Sales for cold, cough and flu products expected to be flat

Numerator data shows lifting restrictions haven't had a major impact (yet).


Protracted lockdowns continue to have a profound impact on consumer health spending habits, and cold, cough and flu sales are only slightly higher for 2021 than in 2020, according to Numerator. 

The data and tech company has unveiled its latest Cold Weather Tracker insights, to provide context into Canadians’ spending behaviour in the cold, cough and flu category, as well as sales trends across other key ,health-related winter categories. 

According to government figures from the Ontario Ministry of Health and Long-Term Care, for 2020, flu cases per the national and Ontario surveillance systems were “historically low” thanks to COVID-19 lockdown restrictions and social distancing having a ripple effect on other contagious seasonal illnesses.

And Numerator data reveals Canadians were much less likely to purchase medicine during the 2020 winter season. So far, 2021 weekly sales have tracked similarly to 2020, despite relaxed restrictions across the country.

Projected 2021 sales for cold, cough and flu are $39.9 million dollars, just 0.5% higher than 2020 levels, which were down 28.7% compared with 2019 when widespread lockdowns came into effect (see, below).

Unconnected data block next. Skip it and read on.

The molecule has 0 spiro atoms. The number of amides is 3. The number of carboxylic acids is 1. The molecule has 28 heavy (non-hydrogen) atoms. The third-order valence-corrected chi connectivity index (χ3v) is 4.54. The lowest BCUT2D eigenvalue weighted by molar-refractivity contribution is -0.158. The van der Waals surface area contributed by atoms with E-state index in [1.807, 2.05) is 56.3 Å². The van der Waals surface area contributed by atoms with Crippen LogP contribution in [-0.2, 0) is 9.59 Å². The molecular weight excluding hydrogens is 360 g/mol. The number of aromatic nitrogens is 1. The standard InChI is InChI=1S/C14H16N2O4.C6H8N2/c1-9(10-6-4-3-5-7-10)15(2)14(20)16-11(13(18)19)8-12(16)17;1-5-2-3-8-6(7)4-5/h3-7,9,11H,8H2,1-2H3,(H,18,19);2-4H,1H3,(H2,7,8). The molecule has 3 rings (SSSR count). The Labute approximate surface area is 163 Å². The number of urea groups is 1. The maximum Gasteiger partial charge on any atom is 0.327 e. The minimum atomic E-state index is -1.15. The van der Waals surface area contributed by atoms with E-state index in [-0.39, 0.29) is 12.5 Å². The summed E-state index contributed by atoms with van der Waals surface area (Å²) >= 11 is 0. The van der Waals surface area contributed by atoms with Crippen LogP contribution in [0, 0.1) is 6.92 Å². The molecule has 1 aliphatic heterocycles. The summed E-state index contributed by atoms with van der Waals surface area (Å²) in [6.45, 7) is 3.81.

Buy rate, meanwhile, is up $0.53 from 2020 to $13.95, erasing losses of $0.56 compared with 2019.

Household penetration remain down as compared with 2020 – though not nearly as depressed as 2019 levels – when household slipped 7.1 pp from 2019.

Cold, cough and flu household penetration is projected at 19.4%, down 0.7% compared with 2020 levels, which was 7.1% lower than in 2019 thanks to COVID.

However, these figures could change heading into the 2021-2022 winter season. Cough, cold and flu products tend to be needs-based purchases instead of the kind of thing consumer stock up on, and with more people heading into the office and having more social gatherings, that need could soon increase.

Looking at other categories, facial tissues are poised for a comeback after a big downturn 2020 vs 2019 levels saw, which saw steep sales decline as Canadians stayed home and were able to avert the common cold. 

Hand and body lotions, according to the Numerator Tracker, are showing a projected uptick for 2021 after holding steady 2020 vs 2019, part of the continued self-care trend.

According to the Tracker, pain relievers saw growth in 2020 compared 2019, and have tracked identically to 2020 this year so far. Tea, which saw a slight boost in 2020 vs. 2019, is tracking below for 2021. 

Stocks and broths, which grew sizeably in 2020 compared to 2019 thanks to cooking trends, are not seeing sustained momentum into 2021.

Not surprisingly, hand wipes, which thanks to COVID concerns saw massive growth in 2020, as many of us were very regularly sanitizing our hands, cars, homes, and more, are seeing 2021 sales tracking well below a year ago as the focus in COVID-19 prevention has shifted away from disinfecting surfaces and to ensuring better air quality.